Genetic engineering of marine cyanophages reveals integration but not lysogeny in T7-like cyanophages

Dror Shitrit, Thomas Hackl, Raphael Laurenceau, Nicolas Raho, Michael C.G. Carlson, Gazalah Sabehi, Daniel A. Schwartz, Sallie W. Chisholm, Debbie Lindell

Research output: Contribution to journalArticlepeer-review


Marine cyanobacteria of the genera Synechococcus and Prochlorococcus are the most abundant photosynthetic organisms on earth, spanning vast regions of the oceans and contributing significantly to global primary production. Their viruses (cyanophages) greatly influence cyanobacterial ecology and evolution. Although many cyanophage genomes have been sequenced, insight into the functional role of cyanophage genes is limited by the lack of a cyanophage genetic engineering system. Here, we describe a simple, generalizable method for genetic engineering of cyanophages from multiple families, that we named REEP for REcombination, Enrichment and PCR screening. This method enables direct investigation of key cyanophage genes, and its simplicity makes it adaptable to other ecologically relevant host-virus systems. T7-like cyanophages often carry integrase genes and attachment sites, yet exhibit lytic infection dynamics. Here, using REEP, we investigated their ability to integrate and maintain a lysogenic life cycle. We found that these cyanophages integrate into the host genome and that the integrase and attachment site are required for integration. However, stable lysogens did not form. The frequency of integration was found to be low in both lab cultures and the oceans. These findings suggest that T7-like cyanophage integration is transient and is not part of a classical lysogenic cycle.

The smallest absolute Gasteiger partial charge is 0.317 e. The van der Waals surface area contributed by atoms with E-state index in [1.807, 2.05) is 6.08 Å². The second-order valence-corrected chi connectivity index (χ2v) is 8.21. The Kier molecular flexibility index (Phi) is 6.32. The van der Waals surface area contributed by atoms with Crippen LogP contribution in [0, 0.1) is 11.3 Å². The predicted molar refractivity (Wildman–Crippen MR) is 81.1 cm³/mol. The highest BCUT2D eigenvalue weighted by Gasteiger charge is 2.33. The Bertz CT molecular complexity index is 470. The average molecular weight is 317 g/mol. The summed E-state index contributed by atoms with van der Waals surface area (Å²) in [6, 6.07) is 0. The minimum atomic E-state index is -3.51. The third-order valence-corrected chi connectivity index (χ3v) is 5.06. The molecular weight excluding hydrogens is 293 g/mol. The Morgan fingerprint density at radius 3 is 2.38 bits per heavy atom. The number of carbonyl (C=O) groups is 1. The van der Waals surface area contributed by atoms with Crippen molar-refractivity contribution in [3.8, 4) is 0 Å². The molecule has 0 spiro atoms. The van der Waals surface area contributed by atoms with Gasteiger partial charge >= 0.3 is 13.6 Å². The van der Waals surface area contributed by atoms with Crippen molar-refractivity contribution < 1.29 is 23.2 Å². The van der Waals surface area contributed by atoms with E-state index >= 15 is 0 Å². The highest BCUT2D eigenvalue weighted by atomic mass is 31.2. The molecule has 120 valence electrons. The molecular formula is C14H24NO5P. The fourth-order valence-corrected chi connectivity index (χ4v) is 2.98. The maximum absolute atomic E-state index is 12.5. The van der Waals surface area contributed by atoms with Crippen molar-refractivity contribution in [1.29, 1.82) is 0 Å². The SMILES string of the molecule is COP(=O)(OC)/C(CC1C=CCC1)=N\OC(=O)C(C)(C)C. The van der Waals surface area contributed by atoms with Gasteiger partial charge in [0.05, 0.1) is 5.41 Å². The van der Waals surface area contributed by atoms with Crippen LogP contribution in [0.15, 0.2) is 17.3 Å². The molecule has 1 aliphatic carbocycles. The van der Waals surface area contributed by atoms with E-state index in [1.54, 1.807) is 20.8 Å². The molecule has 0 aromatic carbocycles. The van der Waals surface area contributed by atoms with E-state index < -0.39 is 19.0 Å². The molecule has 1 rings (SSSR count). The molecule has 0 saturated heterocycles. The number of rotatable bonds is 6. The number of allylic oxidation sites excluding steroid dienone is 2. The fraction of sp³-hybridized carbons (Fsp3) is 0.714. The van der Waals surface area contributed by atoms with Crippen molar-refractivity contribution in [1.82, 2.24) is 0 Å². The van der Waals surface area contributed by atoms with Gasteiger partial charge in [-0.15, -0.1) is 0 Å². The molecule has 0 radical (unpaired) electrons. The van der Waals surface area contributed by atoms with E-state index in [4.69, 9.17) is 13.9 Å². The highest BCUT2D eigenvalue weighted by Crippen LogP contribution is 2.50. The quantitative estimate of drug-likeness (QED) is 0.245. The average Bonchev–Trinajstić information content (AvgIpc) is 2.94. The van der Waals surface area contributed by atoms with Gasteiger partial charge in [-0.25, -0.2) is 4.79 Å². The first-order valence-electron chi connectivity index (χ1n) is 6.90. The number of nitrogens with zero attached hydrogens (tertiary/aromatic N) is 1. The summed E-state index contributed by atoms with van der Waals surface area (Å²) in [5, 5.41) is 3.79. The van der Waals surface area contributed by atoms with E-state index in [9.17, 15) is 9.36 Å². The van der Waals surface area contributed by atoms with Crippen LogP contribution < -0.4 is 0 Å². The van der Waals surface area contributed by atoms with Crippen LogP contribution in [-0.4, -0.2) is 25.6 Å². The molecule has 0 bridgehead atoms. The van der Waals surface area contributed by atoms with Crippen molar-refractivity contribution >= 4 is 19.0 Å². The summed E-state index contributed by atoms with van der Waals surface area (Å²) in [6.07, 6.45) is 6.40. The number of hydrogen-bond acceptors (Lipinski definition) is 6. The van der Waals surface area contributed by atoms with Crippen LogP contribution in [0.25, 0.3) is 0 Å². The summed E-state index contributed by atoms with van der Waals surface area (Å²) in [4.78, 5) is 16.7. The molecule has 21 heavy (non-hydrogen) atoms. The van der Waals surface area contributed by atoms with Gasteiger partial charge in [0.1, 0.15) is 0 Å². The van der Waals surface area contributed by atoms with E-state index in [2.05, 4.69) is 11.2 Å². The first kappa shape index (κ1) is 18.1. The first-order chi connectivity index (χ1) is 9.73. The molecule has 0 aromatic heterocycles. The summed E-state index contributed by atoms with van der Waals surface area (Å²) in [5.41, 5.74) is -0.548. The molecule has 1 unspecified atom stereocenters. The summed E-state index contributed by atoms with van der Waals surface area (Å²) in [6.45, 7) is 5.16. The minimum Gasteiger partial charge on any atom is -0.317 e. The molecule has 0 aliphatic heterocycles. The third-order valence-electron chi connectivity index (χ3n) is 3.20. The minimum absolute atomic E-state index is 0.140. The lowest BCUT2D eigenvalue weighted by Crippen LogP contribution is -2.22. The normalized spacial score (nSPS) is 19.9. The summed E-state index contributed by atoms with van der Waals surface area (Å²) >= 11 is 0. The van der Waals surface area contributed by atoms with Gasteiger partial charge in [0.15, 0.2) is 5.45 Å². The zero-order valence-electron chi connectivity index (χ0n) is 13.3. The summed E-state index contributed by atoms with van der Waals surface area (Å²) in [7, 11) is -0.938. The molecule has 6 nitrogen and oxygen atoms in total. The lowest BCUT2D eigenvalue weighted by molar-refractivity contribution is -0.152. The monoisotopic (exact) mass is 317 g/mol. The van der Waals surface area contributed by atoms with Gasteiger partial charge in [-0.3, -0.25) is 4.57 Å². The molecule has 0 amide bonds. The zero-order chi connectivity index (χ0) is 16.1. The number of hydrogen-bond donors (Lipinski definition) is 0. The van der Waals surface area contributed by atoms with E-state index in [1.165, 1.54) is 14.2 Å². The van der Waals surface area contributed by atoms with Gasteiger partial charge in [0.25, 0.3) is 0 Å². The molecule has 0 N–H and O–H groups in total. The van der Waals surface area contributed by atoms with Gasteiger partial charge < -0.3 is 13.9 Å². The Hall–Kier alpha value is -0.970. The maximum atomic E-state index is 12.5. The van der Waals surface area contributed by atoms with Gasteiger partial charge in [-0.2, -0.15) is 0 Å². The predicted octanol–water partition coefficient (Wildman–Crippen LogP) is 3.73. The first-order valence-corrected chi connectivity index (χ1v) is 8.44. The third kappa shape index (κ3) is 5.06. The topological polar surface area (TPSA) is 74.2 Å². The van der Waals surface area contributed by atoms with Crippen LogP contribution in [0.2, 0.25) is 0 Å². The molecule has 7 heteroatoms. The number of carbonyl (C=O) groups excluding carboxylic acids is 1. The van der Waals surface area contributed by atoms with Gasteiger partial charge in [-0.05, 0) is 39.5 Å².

Original languageEnglish
Pages (from-to)488-499
Number of pages12
JournalISME Journal
Issue number2
StatePublished - 24 Aug 2021

All Science Journal Classification (ASJC) codes

  • Microbiology
  • Ecology, Evolution, Behavior and Systematics


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